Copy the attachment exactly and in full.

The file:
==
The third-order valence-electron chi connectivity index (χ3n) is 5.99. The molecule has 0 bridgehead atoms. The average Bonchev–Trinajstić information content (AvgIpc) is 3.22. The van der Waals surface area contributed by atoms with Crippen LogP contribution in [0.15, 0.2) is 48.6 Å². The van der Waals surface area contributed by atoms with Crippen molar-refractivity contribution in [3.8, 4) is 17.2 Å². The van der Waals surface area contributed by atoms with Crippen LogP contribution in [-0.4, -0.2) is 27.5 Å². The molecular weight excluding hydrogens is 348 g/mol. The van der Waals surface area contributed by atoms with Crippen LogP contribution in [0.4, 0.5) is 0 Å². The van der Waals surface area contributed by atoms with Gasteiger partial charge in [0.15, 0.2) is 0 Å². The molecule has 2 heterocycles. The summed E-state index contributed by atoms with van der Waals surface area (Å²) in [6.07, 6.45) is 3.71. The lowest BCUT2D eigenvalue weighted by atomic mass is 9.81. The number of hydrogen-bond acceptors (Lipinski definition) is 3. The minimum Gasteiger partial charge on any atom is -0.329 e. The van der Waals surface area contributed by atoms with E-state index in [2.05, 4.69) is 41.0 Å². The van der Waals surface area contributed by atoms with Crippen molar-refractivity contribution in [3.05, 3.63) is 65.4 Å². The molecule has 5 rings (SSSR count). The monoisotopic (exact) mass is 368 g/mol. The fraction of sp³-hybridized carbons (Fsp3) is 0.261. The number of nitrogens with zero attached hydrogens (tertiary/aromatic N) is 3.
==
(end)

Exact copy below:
The third-order valence-electron chi connectivity index (χ3n) is 5.99. The molecule has 0 bridgehead atoms. The average Bonchev–Trinajstić information content (AvgIpc) is 3.22. The van der Waals surface area contributed by atoms with Crippen LogP contribution in [0.15, 0.2) is 48.6 Å². The van der Waals surface area contributed by atoms with Crippen molar-refractivity contribution in [3.8, 4) is 17.2 Å². The van der Waals surface area contributed by atoms with Crippen LogP contribution in [-0.4, -0.2) is 27.5 Å². The molecular weight excluding hydrogens is 348 g/mol. The van der Waals surface area contributed by atoms with Crippen LogP contribution in [0.4, 0.5) is 0 Å². The van der Waals surface area contributed by atoms with Gasteiger partial charge in [0.15, 0.2) is 0 Å². The molecule has 2 heterocycles. The summed E-state index contributed by atoms with van der Waals surface area (Å²) in [6.07, 6.45) is 3.71. The lowest BCUT2D eigenvalue weighted by atomic mass is 9.81. The number of hydrogen-bond acceptors (Lipinski definition) is 3. The minimum Gasteiger partial charge on any atom is -0.329 e. The van der Waals surface area contributed by atoms with E-state index in [2.05, 4.69) is 41.0 Å². The van der Waals surface area contributed by atoms with Crippen molar-refractivity contribution in [3.05, 3.63) is 65.4 Å². The molecule has 5 rings (SSSR count). The monoisotopic (exact) mass is 368 g/mol. The fraction of sp³-hybridized carbons (Fsp3) is 0.261. The number of nitrogens with zero attached hydrogens (tertiary/aromatic N) is 3.